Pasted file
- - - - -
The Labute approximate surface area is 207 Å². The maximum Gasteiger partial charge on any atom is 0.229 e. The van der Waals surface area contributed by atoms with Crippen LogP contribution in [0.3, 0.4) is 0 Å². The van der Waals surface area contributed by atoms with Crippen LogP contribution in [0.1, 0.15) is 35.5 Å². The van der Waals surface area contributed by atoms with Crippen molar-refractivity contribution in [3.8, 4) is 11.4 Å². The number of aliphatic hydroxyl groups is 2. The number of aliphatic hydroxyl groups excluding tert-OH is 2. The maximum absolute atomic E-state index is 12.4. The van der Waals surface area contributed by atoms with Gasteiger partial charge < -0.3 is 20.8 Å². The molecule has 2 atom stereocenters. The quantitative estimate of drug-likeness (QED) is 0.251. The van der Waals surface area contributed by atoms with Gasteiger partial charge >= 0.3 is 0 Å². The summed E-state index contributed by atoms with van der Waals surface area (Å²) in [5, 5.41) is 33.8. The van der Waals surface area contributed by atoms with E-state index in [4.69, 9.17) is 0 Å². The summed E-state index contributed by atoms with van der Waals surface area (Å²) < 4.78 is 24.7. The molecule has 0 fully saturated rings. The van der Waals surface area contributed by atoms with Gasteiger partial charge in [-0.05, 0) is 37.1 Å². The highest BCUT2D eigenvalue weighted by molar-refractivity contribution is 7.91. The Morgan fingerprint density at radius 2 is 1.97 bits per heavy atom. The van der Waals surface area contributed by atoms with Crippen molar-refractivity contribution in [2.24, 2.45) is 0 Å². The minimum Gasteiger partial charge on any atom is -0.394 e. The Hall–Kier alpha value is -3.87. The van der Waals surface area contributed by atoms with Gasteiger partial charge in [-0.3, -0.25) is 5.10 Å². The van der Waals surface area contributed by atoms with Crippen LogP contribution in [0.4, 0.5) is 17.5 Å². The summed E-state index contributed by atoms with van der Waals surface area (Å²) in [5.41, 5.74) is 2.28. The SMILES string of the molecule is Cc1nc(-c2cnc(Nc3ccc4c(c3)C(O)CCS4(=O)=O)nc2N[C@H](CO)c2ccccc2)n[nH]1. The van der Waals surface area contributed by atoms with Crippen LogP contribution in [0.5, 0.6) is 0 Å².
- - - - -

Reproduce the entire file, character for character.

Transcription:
The Labute approximate surface area is 207 Å². The maximum Gasteiger partial charge on any atom is 0.229 e. The van der Waals surface area contributed by atoms with Crippen LogP contribution in [0.3, 0.4) is 0 Å². The van der Waals surface area contributed by atoms with Crippen LogP contribution in [0.1, 0.15) is 35.5 Å². The van der Waals surface area contributed by atoms with Crippen molar-refractivity contribution in [3.8, 4) is 11.4 Å². The number of aliphatic hydroxyl groups is 2. The number of aliphatic hydroxyl groups excluding tert-OH is 2. The maximum absolute atomic E-state index is 12.4. The van der Waals surface area contributed by atoms with Gasteiger partial charge < -0.3 is 20.8 Å². The molecule has 2 atom stereocenters. The quantitative estimate of drug-likeness (QED) is 0.251. The van der Waals surface area contributed by atoms with Gasteiger partial charge >= 0.3 is 0 Å². The summed E-state index contributed by atoms with van der Waals surface area (Å²) in [5, 5.41) is 33.8. The van der Waals surface area contributed by atoms with E-state index in [4.69, 9.17) is 0 Å². The summed E-state index contributed by atoms with van der Waals surface area (Å²) < 4.78 is 24.7. The molecule has 0 fully saturated rings. The van der Waals surface area contributed by atoms with Gasteiger partial charge in [-0.05, 0) is 37.1 Å². The highest BCUT2D eigenvalue weighted by molar-refractivity contribution is 7.91. The Morgan fingerprint density at radius 2 is 1.97 bits per heavy atom. The van der Waals surface area contributed by atoms with Crippen molar-refractivity contribution in [2.24, 2.45) is 0 Å². The minimum Gasteiger partial charge on any atom is -0.394 e. The Hall–Kier alpha value is -3.87. The van der Waals surface area contributed by atoms with Gasteiger partial charge in [-0.3, -0.25) is 5.10 Å². The van der Waals surface area contributed by atoms with Crippen LogP contribution in [0.4, 0.5) is 17.5 Å². The summed E-state index contributed by atoms with van der Waals surface area (Å²) in [5.41, 5.74) is 2.28. The SMILES string of the molecule is Cc1nc(-c2cnc(Nc3ccc4c(c3)C(O)CCS4(=O)=O)nc2N[C@H](CO)c2ccccc2)n[nH]1. The van der Waals surface area contributed by atoms with Crippen LogP contribution in [0.5, 0.6) is 0 Å².